November Galway

I walked along the river today and saw at least twenty people in row boats. It was beautiful with fall greys and tans. The auburn around the water and the grey sky and the heroic people pulling the paddles made a certain kind of picture. There was a tall and narrow ruin along the main highway with a new structure of H beams inside and some thick boards making a second story. It was all open through decay but it looked like a squat. Then I came into a suburb with small grassy plots and bushes. The corners of the houses were painted to show that they were reinforced with quoins, but the paint was really just mimicking the old tradition. Front rooms with a lot of glass are pretty common.  Just before the person goes into the front door they have a small glass room smaller than the average bathroom. If it was sunny these greenhouses could heat the house, but when it is cloudy it seems to play more of a social function, a transition spot to shed layers and get ready for the warmth of the inside. The suburbs remind me of the Berkeley hills because the plots and streets are small enough that it doesn’t feel excessive.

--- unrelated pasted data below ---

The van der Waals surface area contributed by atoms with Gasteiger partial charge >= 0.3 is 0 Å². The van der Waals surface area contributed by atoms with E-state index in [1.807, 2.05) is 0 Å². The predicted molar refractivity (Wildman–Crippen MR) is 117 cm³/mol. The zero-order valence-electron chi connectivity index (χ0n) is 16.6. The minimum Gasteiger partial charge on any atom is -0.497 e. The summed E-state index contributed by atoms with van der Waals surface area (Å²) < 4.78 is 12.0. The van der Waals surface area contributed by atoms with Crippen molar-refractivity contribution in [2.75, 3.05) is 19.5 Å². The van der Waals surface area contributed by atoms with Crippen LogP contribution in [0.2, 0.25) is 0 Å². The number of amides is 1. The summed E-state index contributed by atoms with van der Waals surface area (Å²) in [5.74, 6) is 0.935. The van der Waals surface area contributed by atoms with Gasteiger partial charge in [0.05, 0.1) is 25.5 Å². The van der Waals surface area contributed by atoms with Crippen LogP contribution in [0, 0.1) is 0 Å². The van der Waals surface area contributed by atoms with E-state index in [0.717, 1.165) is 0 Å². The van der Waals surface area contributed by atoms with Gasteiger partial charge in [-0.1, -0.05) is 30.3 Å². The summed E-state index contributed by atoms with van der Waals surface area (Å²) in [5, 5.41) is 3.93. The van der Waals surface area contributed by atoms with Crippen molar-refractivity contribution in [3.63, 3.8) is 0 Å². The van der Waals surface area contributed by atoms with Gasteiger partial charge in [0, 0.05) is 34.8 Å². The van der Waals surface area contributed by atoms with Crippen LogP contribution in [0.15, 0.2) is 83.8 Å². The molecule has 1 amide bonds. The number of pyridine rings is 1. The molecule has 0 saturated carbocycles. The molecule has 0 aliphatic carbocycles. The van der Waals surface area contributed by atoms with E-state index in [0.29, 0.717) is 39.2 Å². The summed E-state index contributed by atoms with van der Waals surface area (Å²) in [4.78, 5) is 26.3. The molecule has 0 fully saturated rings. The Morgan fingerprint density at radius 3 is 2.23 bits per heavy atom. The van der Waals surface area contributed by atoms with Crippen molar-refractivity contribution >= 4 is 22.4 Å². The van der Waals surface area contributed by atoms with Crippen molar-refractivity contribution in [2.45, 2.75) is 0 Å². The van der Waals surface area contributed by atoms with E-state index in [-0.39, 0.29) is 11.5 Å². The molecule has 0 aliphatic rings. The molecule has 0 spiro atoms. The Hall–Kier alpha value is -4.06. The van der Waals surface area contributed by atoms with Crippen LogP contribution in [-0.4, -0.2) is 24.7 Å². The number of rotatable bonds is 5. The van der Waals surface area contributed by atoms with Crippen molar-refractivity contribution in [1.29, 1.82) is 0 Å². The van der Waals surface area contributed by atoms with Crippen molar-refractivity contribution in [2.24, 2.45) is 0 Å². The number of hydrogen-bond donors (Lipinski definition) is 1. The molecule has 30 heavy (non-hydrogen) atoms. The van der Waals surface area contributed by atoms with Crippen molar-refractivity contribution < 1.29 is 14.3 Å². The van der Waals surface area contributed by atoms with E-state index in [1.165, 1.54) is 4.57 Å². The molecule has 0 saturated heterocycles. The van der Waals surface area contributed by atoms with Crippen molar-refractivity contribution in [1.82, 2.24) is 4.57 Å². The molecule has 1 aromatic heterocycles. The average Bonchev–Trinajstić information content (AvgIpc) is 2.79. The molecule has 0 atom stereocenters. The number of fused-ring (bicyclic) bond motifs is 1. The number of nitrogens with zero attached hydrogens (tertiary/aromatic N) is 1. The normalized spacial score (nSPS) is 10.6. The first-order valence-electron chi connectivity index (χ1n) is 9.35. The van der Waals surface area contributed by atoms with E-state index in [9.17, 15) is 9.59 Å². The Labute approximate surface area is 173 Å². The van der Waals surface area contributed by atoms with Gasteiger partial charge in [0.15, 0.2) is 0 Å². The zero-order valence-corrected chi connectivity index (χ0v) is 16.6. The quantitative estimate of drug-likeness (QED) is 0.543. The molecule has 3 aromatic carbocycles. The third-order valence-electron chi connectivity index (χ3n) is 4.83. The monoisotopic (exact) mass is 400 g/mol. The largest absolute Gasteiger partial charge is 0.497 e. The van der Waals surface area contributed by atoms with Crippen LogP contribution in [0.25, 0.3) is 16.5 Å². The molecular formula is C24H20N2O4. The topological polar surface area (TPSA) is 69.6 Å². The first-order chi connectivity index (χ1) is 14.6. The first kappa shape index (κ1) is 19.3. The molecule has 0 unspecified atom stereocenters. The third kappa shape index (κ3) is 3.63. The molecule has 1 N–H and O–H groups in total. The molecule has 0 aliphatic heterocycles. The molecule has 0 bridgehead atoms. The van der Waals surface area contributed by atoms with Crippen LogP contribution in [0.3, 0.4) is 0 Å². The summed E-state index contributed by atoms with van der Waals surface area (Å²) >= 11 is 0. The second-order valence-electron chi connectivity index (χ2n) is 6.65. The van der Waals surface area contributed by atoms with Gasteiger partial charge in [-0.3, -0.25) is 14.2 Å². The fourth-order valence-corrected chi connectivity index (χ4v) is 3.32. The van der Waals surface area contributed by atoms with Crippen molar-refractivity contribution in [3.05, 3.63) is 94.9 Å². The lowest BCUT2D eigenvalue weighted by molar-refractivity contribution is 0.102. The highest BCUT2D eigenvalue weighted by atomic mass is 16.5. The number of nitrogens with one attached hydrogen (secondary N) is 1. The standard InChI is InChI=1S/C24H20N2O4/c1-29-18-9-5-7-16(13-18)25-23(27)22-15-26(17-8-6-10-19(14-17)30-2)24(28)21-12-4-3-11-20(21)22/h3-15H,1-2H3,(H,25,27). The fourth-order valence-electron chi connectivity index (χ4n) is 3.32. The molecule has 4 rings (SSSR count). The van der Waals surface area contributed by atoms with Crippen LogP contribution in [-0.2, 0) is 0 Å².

I came onto the Terryland shopping center where empty car retail stores sat next to Asian food restaurants and fitness centers. I walked through a Tescos for about a half an hour trying to bring the blood back into my hands and face. I let the labels be my textbook for the day. Turns out the U.S. exports walnuts, dried cherries, pistachios, pecans, and sweet potatoes for a cheaper price than any country in the EU. EU nations are penalized for importing from non-EU members so it was particularly interesting to see what came from outside. Thailand sent some lemon grass. Costa Rica sent bananas. Brazil sent pineapples and guavas. China sent pine nuts, sunflower seeds, and cranberries. Bolivia sent Brazil nuts ironically. France only sent dried figs and apricots as far as I could tell. Spain and Holland were all over the place: tomatoes, onions, roots veggies, oranges, lemons, apples. Holland with it's short winter days?  Ireland provided its own carrots, potatoes, cooking apples, some pears, onions, potted herb plants, mushrooms, and a few other odds and ends. Ireland is really into cooking apples which are big green apples that are more bitter than desert or eating apples. The cheeses tend to be Irish, French, Dutch, or Spanish. Ireland has a few of its own goat products and a cheese made with sheep milk even.

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